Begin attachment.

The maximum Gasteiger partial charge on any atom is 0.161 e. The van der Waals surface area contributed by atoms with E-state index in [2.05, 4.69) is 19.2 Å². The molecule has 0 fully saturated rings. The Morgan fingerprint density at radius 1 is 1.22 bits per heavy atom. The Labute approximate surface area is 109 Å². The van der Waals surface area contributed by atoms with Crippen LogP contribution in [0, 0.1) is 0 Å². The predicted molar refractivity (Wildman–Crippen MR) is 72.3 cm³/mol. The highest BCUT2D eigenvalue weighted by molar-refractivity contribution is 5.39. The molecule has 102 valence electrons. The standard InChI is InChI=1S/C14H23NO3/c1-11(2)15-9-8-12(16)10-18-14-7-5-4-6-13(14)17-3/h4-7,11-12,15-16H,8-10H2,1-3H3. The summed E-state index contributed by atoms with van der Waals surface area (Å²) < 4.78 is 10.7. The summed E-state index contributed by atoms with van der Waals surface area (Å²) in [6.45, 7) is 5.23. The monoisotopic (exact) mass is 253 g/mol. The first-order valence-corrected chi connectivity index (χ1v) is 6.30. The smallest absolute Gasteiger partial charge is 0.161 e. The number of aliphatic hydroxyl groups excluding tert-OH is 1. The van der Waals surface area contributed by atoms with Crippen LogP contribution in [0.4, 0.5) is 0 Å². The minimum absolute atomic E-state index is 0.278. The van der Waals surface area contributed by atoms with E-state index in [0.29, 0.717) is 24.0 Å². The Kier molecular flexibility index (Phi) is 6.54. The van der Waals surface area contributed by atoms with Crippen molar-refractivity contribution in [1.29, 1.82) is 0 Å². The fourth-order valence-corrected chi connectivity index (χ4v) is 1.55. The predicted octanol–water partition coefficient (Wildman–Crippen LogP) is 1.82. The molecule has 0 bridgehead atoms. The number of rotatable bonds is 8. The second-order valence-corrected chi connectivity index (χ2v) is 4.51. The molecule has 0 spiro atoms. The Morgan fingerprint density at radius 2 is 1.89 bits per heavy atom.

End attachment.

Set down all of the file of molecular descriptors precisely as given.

The maximum Gasteiger partial charge on any atom is 0.161 e. The van der Waals surface area contributed by atoms with E-state index in [2.05, 4.69) is 19.2 Å². The molecule has 0 fully saturated rings. The Morgan fingerprint density at radius 1 is 1.22 bits per heavy atom. The Labute approximate surface area is 109 Å². The van der Waals surface area contributed by atoms with Crippen LogP contribution in [0, 0.1) is 0 Å². The predicted molar refractivity (Wildman–Crippen MR) is 72.3 cm³/mol. The highest BCUT2D eigenvalue weighted by molar-refractivity contribution is 5.39. The molecule has 102 valence electrons. The standard InChI is InChI=1S/C14H23NO3/c1-11(2)15-9-8-12(16)10-18-14-7-5-4-6-13(14)17-3/h4-7,11-12,15-16H,8-10H2,1-3H3. The summed E-state index contributed by atoms with van der Waals surface area (Å²) < 4.78 is 10.7. The summed E-state index contributed by atoms with van der Waals surface area (Å²) in [6.45, 7) is 5.23. The monoisotopic (exact) mass is 253 g/mol. The first-order valence-corrected chi connectivity index (χ1v) is 6.30. The smallest absolute Gasteiger partial charge is 0.161 e. The number of aliphatic hydroxyl groups excluding tert-OH is 1. The van der Waals surface area contributed by atoms with Crippen LogP contribution in [0.4, 0.5) is 0 Å². The minimum absolute atomic E-state index is 0.278. The van der Waals surface area contributed by atoms with E-state index in [0.29, 0.717) is 24.0 Å². The Kier molecular flexibility index (Phi) is 6.54. The van der Waals surface area contributed by atoms with Crippen molar-refractivity contribution in [1.29, 1.82) is 0 Å². The fourth-order valence-corrected chi connectivity index (χ4v) is 1.55. The predicted octanol–water partition coefficient (Wildman–Crippen LogP) is 1.82. The molecule has 0 bridgehead atoms. The number of rotatable bonds is 8. The second-order valence-corrected chi connectivity index (χ2v) is 4.51. The molecule has 0 spiro atoms. The Morgan fingerprint density at radius 2 is 1.89 bits per heavy atom.